29. Gary December 1, 2014 at 11:41 AM #


    Shame on ‘Glad’ for advancing a myth with their ‘That Hymn Thing’ propaganda. It has been a stumbling block for me and my friends:

    “We Praise the O God” employs a tune from Adrianus Valerius’ primary individual opus, the collection of folk poems and melodies on the Dutch Wars (1555–1625) Nederlandtsche gedenck-clanck, which he had collected and edited for thirty years until his death in 1625. The posthumous collection, published by his son François in 1631, gained instant popularity. The work, steeped in Protestant moralization and chiliastic attitudes, was both anti-Catholic and anti-Spanish and was studied in Zeeland both at home and Church as part of familial religious edification. The collection contained 76 songs, and unusually for the time the songs were printed in musical notation (many similar collections named well-known tunes to which a printed text should be sung)” –wikipedia

    Given its source, it doesn’t seem likely that the tune was a drinking song, but whether someone sang the Dutch tune in a bar room in 1625 is not relevant to a hymn written in 1902 in NYC.

    And in a similar vein…
    Did they use “Bar tunes”? (Wesleys and Martin Luther) No!

    United Methodist Church:

    Lutheran Seminary

    No music is created in a vacuum. Like the Wesleys and Luther, the culture that redeemed music promotes is the sacred sound of Christ’s Kingdom in stark contrast to the world/flesh/Devil:

    “Who hath delivered us from the power of darkness, and hath translated us into the kingdom of his dear Son:” Col 1:13

    • Bob Kauflin December 1, 2014 at 5:39 PM #

      Gary, thanks for stopping by. I agree that GLAD didn’t research the topic very well when we started singing That Hymn Thing in the late 70s. I’m sorry that it was a stumbling block for you and your friends.

      We never said that the melody for “We Praise Thee, O God” was an actual bar tune. We were using the tune simply to illustrate a practice that has existed for quite some time. The Psalmists borrowed poetic forms from pagan nations, and the disagreement about what music is “appropriate” to use for the church has been going on for centuries. What is clear is that some musical styles are definitely more suited for congregational singing than others and as you said, music isn’t created in a vacuum. Leaders need wisdom and discernment. But songs don’t say the same things to everyone, and there is no one style of music that can effectively communicate the glories of God or enable us to express the range of proper responses to God.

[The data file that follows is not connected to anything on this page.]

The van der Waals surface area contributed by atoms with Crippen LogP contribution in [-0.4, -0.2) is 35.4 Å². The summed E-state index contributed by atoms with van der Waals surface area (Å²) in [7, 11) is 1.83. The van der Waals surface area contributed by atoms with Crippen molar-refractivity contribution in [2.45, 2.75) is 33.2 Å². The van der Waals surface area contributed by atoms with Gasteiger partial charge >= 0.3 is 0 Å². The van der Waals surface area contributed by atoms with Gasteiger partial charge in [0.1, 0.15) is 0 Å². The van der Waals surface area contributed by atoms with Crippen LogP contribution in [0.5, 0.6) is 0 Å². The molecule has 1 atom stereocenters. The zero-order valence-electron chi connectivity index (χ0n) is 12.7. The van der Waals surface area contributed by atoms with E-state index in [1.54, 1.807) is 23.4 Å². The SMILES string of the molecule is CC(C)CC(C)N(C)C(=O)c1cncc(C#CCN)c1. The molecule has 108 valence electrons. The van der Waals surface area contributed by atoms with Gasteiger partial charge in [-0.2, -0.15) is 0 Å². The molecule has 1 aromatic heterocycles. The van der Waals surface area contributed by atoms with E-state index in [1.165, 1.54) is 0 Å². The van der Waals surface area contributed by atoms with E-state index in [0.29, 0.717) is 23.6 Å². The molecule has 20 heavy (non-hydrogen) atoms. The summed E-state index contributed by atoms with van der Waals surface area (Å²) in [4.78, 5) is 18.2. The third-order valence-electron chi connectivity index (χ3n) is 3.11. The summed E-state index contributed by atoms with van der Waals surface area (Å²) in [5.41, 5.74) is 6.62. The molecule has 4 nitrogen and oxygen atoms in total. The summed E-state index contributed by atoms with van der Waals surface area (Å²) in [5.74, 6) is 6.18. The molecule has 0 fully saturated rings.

• Gary February 28, 2016 at 9:31 AM #

        Need to come clean on “I once met a girl and her name was Matilda, she hugged like a bear and she looked like one too”. being the source of a hymn. It’s most certainly a lie. It is still damaging our worship service this morning.

        • Bob Kauflin February 28, 2016 at 8:05 PM #

          Gary, I did “come clean” in my response to your previous comment. If you’re interested, I found Harold Best’s book Music Through the Eyes of Faith helpful in this discussion. Grace to you.

          • Nancy Jones March 17, 2018 at 12:28 PM #

            Bob, I love Glad’s music and still listen to it to this day!
            I was in a college singing group and our girls quartet did Be Ye Glad. We took it a bit slower than your version, but it was just beautiful! To this day it’s my favorite acapella song tg at we sang.
            By the way. We used to goof around and sing Amazing Grace to the Gilligan’s Island theme song! 😂😂😂

    • Charles V. Crossley, Jr. November 25, 2018 at 7:08 AM #

      Excuse me for coming to this conversation four years later, but in truth it’s hardly settled.

      Is getting a hymn from a dirty love song any better than getting the hymn from a drinking song?